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Friday, September 25, 2015

CFTC ORDERS CARGILL DE MEXICO TO PAY $500,000 FOR ROLE IN WASH SALES SCHEME

FROM:  COMMODITY FUTURES TRADING 
CFTC Orders Cargill de México SA De CV to Pay $500,000 for Unlawfully Executing Wash Sales on the CBOT and KCBT

Washington, DC – The U.S. Commodity Futures Trading Commission (CFTC) today issued an Order filing and simultaneously settling charges against commodities trading company Cargill de México SA De CV (Cargill de México) for executing wash trades involving corn, soybean, and wheat futures contracts on the Chicago Board of Trade (CBOT) and wheat futures contracts on the Kansas City Board of Trade (KCBT). The CFTC order requires that Cargill de México pay a $500,000 civil monetary penalty.

The Order finds that on multiple occasions between March 2010 and August 2014 Cargill de México engaged in wash sales and unlawful non-competitive transactions in certain agricultural futures products, including corn, soybeans, and wheat on the CBOT, as well as in hard red wheat traded on the KCBT. Before orders for these trades were entered on an exchange, Cargill de México employees, either acting alone or with another employee, entered equal and opposite transactions in the same futures contract for another account that was also owned by Cargill de México, and matched the product, quantity, price, and timing of those orders and trades. The Order finds that by so prearranging, structuring, and entering these orders, which negated the risk incidental to an open and competitive marketplace, Cargill de México also engaged in noncompetitive transactions.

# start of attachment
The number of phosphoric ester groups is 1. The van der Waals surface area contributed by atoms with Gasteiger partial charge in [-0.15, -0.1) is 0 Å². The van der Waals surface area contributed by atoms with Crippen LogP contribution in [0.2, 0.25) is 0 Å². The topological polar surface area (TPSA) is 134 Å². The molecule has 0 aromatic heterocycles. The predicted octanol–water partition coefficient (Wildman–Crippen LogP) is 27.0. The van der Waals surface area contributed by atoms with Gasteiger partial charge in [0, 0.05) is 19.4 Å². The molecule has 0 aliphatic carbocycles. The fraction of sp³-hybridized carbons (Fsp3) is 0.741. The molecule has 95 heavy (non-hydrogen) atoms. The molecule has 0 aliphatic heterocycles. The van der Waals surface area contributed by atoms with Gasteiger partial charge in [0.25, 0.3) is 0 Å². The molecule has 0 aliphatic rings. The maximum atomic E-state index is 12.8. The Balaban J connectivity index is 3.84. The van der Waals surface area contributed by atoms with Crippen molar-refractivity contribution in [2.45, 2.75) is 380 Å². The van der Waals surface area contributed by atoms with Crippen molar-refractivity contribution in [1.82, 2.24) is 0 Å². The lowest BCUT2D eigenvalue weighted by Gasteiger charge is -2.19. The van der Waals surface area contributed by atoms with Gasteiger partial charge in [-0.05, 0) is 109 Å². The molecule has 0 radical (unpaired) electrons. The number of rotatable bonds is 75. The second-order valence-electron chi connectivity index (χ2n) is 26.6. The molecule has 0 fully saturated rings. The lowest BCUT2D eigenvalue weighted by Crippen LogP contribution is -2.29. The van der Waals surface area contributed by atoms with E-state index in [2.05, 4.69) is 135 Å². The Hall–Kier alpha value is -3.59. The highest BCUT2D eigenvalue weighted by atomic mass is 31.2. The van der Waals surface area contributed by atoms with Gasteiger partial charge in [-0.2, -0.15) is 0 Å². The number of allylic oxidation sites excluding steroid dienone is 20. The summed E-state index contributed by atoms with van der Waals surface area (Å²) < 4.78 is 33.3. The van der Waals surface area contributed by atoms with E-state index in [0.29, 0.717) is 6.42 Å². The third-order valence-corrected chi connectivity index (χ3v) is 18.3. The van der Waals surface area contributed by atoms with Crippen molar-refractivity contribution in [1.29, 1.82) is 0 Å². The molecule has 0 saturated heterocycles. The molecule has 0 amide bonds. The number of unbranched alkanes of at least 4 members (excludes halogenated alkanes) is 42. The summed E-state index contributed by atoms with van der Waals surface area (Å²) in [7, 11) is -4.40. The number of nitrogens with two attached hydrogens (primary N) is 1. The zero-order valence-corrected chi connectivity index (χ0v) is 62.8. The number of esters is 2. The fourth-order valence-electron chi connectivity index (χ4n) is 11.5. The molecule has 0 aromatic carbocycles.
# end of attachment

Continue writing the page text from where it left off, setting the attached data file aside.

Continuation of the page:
In addition to imposing the $500,000 civil monetary penalty, the Order also requires Cargill de México to comply with certain undertakings. First, the Order requires Cargill de México to conduct training for certain personnel addressing the ethics, compliance, and legal requirements of the Commodity Exchange Act (CEA) and CFTC regulations with regard to prearranged, fictitious, or noncompetitive trading. Second, the Order requires Cargill de México to submit a report to the CFTC’s Division of Enforcement representing (i) that Cargill de México has adopted policies and procedures designed to prevent any potential prearranged, fictitious, or noncompetitive trading in violation of the CEA and CFTC regulations, (ii) that Cargill de México has conducted certain training sessions for relevant personnel, and (iii) that Cargill de México has begun using the self-match prevention technology available on the front end system provided by its primary clearing firm. Finally, the Order requires Cargill de México to cease and desist from further violations of Section 4c(a)(1) of the CEA and CFTC Regulation 1.38(a), as charged.

The CFTC thanks the CME Group, Inc. for its assistance in this matter.

CFTC Division of Enforcement staff members responsible for this case are Trevor Kokal, James G. Wheaton, Lenel Hickson Jr., and Manal M. Sultan.

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